Abstract (1 page)
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Brian D. Davison and Haym Hirsh
Most users demonstrate regularities in their work with a computer system. Even when a user's activities are unique, those interactions often exhibit systematic patterns. Accordingly, there has been a range of work developing systems that recognize regularities in computer usage (Cypher 1993; Mitchell et al. 1994; Schlimmer & Hermens 1993). Our current effort is to consider different methods that would enable us to build similar pattern-recognition into the UNIX command shell (Hirsh & Davison 1997; Davison & Hirsh 1997), although the concept of command prediction is similarly applicable to other user interfaces.
The prediction of a user's next command by the shell requires some mechanism that considers the user's current session and from that information generates a prediction for the next command. We gather data by recording the sequence of commands executed as well as other pertinent information about the state of the shell. This forms the basis for applying an off-the-shelf inductive-learning method.
To determine the potential for such methods, we collected command histories from over 70 users and computed online predictive accuracies for five methods on their data (Davison & Hirsh 1997). Online evaluation (train on the previous n data points; test on the current one) was used instead of the traditional training and test set partitioning or cross-validation because of the sequential nature of the data.
We found that relatively straightforward, knowledge-free methods were able to correctly predict the next command (without arguments) that the user would execute up to 45% of the time. The best performance was achieved using C4.5 (Quinlan 1993) on two features (the two previous commands), and a training window of 1000 data points. Each subject contributed histories with, on average, 2184 commands, each with an average length of 3.77 characters. Assuming that a correct prediction could be inserted with a single character, this method would have saved just over 31% of the keystrokes typed, which is very close to the 33% expected if predictability were independent of command length.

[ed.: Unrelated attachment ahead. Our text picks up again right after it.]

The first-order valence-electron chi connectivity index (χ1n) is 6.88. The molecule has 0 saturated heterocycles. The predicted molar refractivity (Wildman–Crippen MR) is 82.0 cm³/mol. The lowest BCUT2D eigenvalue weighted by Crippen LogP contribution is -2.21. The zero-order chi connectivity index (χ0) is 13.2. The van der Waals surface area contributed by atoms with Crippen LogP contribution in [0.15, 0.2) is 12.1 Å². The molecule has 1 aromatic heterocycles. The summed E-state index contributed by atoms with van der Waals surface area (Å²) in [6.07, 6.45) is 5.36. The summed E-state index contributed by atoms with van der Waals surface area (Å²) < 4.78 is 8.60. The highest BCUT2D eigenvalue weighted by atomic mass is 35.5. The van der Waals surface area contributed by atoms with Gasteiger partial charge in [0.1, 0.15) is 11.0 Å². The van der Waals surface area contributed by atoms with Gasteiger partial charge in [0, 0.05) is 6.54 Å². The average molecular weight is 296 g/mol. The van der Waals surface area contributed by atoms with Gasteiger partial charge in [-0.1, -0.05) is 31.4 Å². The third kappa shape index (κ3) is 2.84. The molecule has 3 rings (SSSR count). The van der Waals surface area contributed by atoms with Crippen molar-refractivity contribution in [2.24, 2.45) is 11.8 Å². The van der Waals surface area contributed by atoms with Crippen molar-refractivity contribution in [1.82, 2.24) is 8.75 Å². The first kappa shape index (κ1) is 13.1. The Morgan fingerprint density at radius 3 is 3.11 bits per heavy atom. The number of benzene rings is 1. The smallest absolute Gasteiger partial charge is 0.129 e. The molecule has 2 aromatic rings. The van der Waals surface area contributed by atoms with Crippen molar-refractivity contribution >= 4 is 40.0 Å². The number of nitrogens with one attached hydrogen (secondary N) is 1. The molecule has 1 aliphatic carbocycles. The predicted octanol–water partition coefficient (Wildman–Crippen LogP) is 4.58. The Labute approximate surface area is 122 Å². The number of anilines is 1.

Other combinations of different algorithms, window sizes, and number of features were also considered. Additionally, we tried incorporating two attributes that represented state information (the terminal type and machine name), but found that on average they were not useful.
Also notable was that the simple methods of predicting whatever command was most recently used (MRC) and most frequent command (MFC) had average online predictive accuracies of 30% and 18%, respectively.
We have demonstrated the applicability of a `weak' method to the task of command prediction. It is our belief that this work can form the basis upon which domain-specific knowledge can be added to achieve even better performance.
Davison, B. D., and Hirsh, H. 1997. Toward an adaptive command line interface. In Proceedings of the Seventh International Conference on Human-Computer Interaction. San Francisco,CA: Elsevier Science Publishers. [Link]
Hirsh, H., and Davison, B. D. 1997. An adaptive UNIX command-line assistant. In Proceedings of the First International Conference on Autonomous Agents. Marina del Rey, CA: ACM Press. [Link]
Mitchell, T.; Caruana, R.; Freitag, D.; McDermott, J.; and Zabowski, D. 1994. Experience with a learning personal assistant. Communications of the ACM 37(7):81-91.
Quinlan, J. R. 1993. C4.5: Programs for Machine Learning. San Mateo, CA: Morgan Kaufmann.
Schlimmer, J. C., and Hermens, L. A. 1993. Software agents: Completing patterns and constructing user interfaces. Journal of Artificial Intelligence Research 1:61-89. [Link]
Published in the Proceedings of the Fourteenth National Conference on Artificial Intelligence, pp. 827, July 27-31, 1997, Providence, RI: AAAI Press.
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